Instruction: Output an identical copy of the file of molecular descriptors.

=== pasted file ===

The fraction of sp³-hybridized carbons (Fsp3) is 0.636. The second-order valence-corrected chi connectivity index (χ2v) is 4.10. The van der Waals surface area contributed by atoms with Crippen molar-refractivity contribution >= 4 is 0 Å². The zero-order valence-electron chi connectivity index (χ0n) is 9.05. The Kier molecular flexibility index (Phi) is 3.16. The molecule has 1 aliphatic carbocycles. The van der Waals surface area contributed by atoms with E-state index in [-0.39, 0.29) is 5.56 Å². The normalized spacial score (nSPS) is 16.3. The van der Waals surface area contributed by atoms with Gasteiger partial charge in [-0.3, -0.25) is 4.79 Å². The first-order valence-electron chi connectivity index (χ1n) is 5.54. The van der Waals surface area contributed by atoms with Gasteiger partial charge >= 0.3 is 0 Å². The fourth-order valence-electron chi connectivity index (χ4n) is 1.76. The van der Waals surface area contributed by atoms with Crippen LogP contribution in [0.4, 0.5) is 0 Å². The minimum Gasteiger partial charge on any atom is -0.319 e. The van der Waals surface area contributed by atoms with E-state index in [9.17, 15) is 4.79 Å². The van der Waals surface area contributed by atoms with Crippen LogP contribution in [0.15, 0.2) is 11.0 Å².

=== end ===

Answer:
The fraction of sp³-hybridized carbons (Fsp3) is 0.636. The second-order valence-corrected chi connectivity index (χ2v) is 4.10. The van der Waals surface area contributed by atoms with Crippen molar-refractivity contribution >= 4 is 0 Å². The zero-order valence-electron chi connectivity index (χ0n) is 9.05. The Kier molecular flexibility index (Phi) is 3.16. The molecule has 1 aliphatic carbocycles. The van der Waals surface area contributed by atoms with E-state index in [-0.39, 0.29) is 5.56 Å². The normalized spacial score (nSPS) is 16.3. The van der Waals surface area contributed by atoms with Gasteiger partial charge in [-0.3, -0.25) is 4.79 Å². The first-order valence-electron chi connectivity index (χ1n) is 5.54. The van der Waals surface area contributed by atoms with Gasteiger partial charge >= 0.3 is 0 Å². The fourth-order valence-electron chi connectivity index (χ4n) is 1.76. The van der Waals surface area contributed by atoms with Crippen LogP contribution in [0.4, 0.5) is 0 Å². The minimum Gasteiger partial charge on any atom is -0.319 e. The van der Waals surface area contributed by atoms with E-state index in [9.17, 15) is 4.79 Å². The van der Waals surface area contributed by atoms with Crippen LogP contribution in [0.15, 0.2) is 11.0 Å².